This article does not focus on the religious meaning behind the holidays. My focus in this article is to share my thoughts as to WHY some people feel blue, sad, depressed, and lonely on or around the holidays. ~rln
I’ll never forget the day my only son, who was 16 at the time, said, “Mom, holidays are overrated!” My son’s comment is really an important one. Why? Because to him holidays felt overrated. At the time, I didn’t understand or even agree with his comment, but now I can say that I get it.
What I’m about to share with you is from my own experience and perspective. I do not pretend to have the answers as to why some people feel depressed, lonely, or sad during the holidays. What I can do is share how I changed the way I celebrate the holidays.
How can the season of merriness, joyfulness, festiveness, happiness, and warmth create so much depression, sadness, and loneliness? In my opinion, one of the main reasons is having enormous expectations. Expecting the day to unfold without a glitch. Expecting to be surrounded by loved ones that behave perfectly. Expecting the day to unfold on a timely schedule. Expecting to give and receive the perfect gift. Expecting magic. Expecting an illusion.
I was brought up in a home where the holidays like Christmas, Easter, Thanksgiving, New Years Day, Fourth of July, along with my own birthday, were celebrated on a large “Super Bowl” day scale. Yes, my birthdays and holidays were more than just another day. Those “anointed” days became events with growing expectations. So, not only did I have huge expectations for the day, I spent an inordinate amount of time preparing for the day.
Prior to each birthday and holiday I’d purchase new clothes, new shoes, and even new undies. My hair and make-up had to be picture-perfect too. And the gifts; oh, the gifts. I spent a lot of time shopping for gifts with anticipation and high expectations of pleasing someone else! And, if the person I gave the gift to didn’t respond in a manner that I thought was honestly happy and grateful, my day was literally ruined.
As I grew older, my expectations of the anointed days also grew. Houston, we have a problem. Preparing for any holiday actually taught me how to maintain extensive expectations. Preparing for any holidays also taught me how to NOT live in the present moment. When I look back and think about all of the expectations I had prior to the actual day, no wonder I stopped enjoying the holidays, like I did as a child. For me, holidays became an obligation, instead of a celebration. There was too much pressure – too much pressure to enjoy the day.
In 2006, my son left for college in New York City. It was only then that my perception of what a holiday should feel like to me changed. For me, the change came when I discovered that all expectations lead to unhappiness. If you don’t already know, being happy is a major priority for me. When I began eliminating expectations, I literally became happier. Along with eliminating expectations, I began to feel better about spending time alone. I would have never felt good about spending a holiday alone until I felt good about being alone.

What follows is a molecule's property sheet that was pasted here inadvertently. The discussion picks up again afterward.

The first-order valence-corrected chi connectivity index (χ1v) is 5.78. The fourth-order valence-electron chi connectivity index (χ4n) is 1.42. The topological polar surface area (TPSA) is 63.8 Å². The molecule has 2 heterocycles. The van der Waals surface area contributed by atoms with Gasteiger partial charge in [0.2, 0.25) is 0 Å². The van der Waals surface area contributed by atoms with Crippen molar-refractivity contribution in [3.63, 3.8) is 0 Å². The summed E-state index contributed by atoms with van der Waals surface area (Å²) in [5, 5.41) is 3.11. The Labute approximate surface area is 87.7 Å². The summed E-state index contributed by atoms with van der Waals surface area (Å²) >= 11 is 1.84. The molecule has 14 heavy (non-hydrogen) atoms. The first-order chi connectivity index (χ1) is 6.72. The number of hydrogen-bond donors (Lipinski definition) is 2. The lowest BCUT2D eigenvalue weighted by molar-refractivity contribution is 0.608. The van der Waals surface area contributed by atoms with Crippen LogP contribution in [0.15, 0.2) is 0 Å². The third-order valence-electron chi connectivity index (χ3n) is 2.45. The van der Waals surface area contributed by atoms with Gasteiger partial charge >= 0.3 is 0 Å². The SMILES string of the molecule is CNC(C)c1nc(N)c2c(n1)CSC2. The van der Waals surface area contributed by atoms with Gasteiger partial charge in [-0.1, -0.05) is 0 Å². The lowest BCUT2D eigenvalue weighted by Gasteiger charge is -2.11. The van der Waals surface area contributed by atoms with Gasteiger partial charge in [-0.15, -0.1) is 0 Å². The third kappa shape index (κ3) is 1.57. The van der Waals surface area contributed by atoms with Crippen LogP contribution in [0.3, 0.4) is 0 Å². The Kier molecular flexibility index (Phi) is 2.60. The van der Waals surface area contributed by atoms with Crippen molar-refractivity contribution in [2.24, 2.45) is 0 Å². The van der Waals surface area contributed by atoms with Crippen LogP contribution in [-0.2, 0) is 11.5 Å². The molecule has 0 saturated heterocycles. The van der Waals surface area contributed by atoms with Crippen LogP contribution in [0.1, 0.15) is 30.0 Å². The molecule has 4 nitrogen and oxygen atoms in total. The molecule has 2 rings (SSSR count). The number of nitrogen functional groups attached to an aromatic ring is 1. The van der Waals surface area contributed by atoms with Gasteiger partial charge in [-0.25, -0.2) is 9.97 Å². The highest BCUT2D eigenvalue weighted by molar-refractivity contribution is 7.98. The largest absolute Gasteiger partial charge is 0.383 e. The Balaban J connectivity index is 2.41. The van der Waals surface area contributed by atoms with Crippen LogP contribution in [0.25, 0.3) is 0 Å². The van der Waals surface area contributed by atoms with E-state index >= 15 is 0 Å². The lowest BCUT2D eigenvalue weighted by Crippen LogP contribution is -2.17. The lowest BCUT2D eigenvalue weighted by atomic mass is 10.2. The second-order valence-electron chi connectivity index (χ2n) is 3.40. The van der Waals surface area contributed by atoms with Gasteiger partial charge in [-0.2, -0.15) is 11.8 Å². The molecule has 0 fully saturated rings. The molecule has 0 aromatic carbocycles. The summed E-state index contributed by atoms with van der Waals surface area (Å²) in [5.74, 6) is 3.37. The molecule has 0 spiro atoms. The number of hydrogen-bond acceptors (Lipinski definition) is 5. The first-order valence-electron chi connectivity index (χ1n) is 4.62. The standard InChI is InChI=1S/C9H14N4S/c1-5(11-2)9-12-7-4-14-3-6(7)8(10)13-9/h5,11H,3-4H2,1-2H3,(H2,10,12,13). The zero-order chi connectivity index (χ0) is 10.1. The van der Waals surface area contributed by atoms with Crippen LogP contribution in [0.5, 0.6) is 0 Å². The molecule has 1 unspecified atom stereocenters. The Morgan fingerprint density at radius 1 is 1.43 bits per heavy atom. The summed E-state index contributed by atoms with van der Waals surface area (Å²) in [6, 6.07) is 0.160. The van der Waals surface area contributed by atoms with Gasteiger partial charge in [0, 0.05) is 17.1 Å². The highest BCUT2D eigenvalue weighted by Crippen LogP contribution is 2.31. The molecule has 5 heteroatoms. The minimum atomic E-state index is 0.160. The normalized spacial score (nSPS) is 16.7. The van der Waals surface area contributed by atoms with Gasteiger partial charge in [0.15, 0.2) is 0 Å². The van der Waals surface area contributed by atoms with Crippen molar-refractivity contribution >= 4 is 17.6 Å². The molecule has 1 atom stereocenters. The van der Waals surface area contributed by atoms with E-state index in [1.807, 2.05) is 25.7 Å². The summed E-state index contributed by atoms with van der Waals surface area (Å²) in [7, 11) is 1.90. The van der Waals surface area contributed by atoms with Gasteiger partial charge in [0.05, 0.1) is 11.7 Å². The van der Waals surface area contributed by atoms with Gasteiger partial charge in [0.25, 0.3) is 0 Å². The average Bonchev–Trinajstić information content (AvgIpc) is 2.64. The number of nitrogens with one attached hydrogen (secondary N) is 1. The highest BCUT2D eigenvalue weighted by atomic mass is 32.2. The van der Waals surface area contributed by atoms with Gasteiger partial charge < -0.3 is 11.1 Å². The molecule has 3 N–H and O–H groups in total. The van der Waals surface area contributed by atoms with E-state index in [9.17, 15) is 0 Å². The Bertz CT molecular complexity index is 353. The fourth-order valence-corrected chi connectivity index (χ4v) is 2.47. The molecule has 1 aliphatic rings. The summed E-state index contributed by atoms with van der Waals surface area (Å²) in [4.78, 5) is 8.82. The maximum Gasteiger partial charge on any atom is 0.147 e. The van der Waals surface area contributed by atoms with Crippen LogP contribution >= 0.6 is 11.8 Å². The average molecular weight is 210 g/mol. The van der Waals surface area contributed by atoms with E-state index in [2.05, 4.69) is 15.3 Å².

Shortly after I began feeling good about being alone, I also began to shift my perception of “special” occasions, including holidays. Let’s think about it. There are 7.2 billion people living on this planet. Are you telling me that on a particular day I’m supposed to celebrate the way other people are celebrating? Who wrote these holiday rules for me to follow? What if I don’t want to celebrate the holidays the way the “masses” celebrate the holidays? Why do I have to talk to or hang out with family on a specific day? Does that mean I don’t love them? No, it does not. It means that I am living and doing on that day what I’m inspired to do – not what I’m obligated to do. It means that I’m living in the moment, and living in the moment means that I don’t know how I’m going to feel on any particular day, including the holiday, until that day is here.
The one who follows the crowd will usually get no further than the crowd. The one who walks alone is likely to find himself in places no one has ever been. ~Albert Einstein
What if I want to spend the holiday meditating? Or, what if I want to spend the holiday to hike, or exercise – by myself? Or, what if I want to spend the holiday reading, watching a movie or writing an article about what a fabulous day I’m having? What about that? If I don’t want to hang out with family or friends, am I supposed to feel bad about it? Not any more. You might argue that my loved ones will be disappointed if I chose to exclude them on such an important day. Honestly, if you claim to love me, then you will love what makes me feel connected to the Universe!
What are you doing for the holidays?
I don’t know about you, but the majority of people I know spend a lot of time asking each other, “What are you going to do for the holidays?” Before my new found freedom, I used to make stuff up because I wasn’t convicted in my convictions.
Now, when anyone asks me what I’m doing on Christmas, New Years Eve, Thanksgiving, etc., I state with renewed conviction … “absolutely nothing”. I usually hear (out of concern), “Would you like to come to my house?” “No thank you,” I respond lovingly. “I’m spending the day alone”…again. People always look confused because I have a huge smile on my face, and I then I add, “I’m looking forward to the day.” The idea that I should be with family or friends and/or attend a ritual function is a man-made concept anyway.
Finally, after all these decades, I’ve eliminated the pressure and expectations that the holidays used to mean. Yes, holidays are special; however, they’re no more special than any other day in my life. That’s why I celebrate each day, every 24 hours.